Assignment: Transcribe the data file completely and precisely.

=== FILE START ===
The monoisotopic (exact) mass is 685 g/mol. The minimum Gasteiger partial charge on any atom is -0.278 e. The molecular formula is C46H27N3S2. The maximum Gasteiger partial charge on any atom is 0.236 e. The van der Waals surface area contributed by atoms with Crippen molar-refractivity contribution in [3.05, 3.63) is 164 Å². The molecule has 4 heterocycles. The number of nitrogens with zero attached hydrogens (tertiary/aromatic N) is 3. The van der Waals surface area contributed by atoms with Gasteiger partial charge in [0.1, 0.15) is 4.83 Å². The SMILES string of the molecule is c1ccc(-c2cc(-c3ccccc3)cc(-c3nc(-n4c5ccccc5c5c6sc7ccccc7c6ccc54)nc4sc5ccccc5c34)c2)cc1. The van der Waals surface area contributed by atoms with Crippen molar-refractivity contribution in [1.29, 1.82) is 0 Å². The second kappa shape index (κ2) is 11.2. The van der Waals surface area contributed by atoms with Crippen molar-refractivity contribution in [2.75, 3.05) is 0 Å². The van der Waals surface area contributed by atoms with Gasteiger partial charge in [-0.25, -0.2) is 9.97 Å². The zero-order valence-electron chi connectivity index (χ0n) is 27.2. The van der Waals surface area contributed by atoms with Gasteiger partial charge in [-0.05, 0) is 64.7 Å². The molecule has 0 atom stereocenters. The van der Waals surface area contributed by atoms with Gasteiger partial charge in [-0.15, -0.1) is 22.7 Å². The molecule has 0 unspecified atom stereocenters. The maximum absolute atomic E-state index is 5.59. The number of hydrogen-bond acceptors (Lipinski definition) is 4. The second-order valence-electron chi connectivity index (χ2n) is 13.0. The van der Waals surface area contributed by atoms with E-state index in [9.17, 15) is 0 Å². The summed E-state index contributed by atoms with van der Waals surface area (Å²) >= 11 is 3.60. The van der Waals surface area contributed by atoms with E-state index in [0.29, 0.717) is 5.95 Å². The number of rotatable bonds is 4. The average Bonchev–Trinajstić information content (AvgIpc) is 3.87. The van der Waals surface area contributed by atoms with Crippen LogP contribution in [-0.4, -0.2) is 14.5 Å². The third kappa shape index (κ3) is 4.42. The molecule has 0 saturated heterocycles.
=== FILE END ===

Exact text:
The monoisotopic (exact) mass is 685 g/mol. The minimum Gasteiger partial charge on any atom is -0.278 e. The molecular formula is C46H27N3S2. The maximum Gasteiger partial charge on any atom is 0.236 e. The van der Waals surface area contributed by atoms with Crippen molar-refractivity contribution in [3.05, 3.63) is 164 Å². The molecule has 4 heterocycles. The number of nitrogens with zero attached hydrogens (tertiary/aromatic N) is 3. The van der Waals surface area contributed by atoms with Gasteiger partial charge in [0.1, 0.15) is 4.83 Å². The SMILES string of the molecule is c1ccc(-c2cc(-c3ccccc3)cc(-c3nc(-n4c5ccccc5c5c6sc7ccccc7c6ccc54)nc4sc5ccccc5c34)c2)cc1. The van der Waals surface area contributed by atoms with Crippen molar-refractivity contribution in [1.29, 1.82) is 0 Å². The second kappa shape index (κ2) is 11.2. The van der Waals surface area contributed by atoms with Crippen molar-refractivity contribution in [2.75, 3.05) is 0 Å². The van der Waals surface area contributed by atoms with Gasteiger partial charge in [-0.25, -0.2) is 9.97 Å². The zero-order valence-electron chi connectivity index (χ0n) is 27.2. The van der Waals surface area contributed by atoms with Gasteiger partial charge in [-0.05, 0) is 64.7 Å². The molecule has 0 atom stereocenters. The van der Waals surface area contributed by atoms with Gasteiger partial charge in [-0.15, -0.1) is 22.7 Å². The molecule has 0 unspecified atom stereocenters. The maximum absolute atomic E-state index is 5.59. The number of hydrogen-bond acceptors (Lipinski definition) is 4. The second-order valence-electron chi connectivity index (χ2n) is 13.0. The van der Waals surface area contributed by atoms with E-state index in [9.17, 15) is 0 Å². The summed E-state index contributed by atoms with van der Waals surface area (Å²) >= 11 is 3.60. The van der Waals surface area contributed by atoms with E-state index in [0.29, 0.717) is 5.95 Å². The number of rotatable bonds is 4. The average Bonchev–Trinajstić information content (AvgIpc) is 3.87. The van der Waals surface area contributed by atoms with Crippen LogP contribution in [-0.4, -0.2) is 14.5 Å². The third kappa shape index (κ3) is 4.42. The molecule has 0 saturated heterocycles.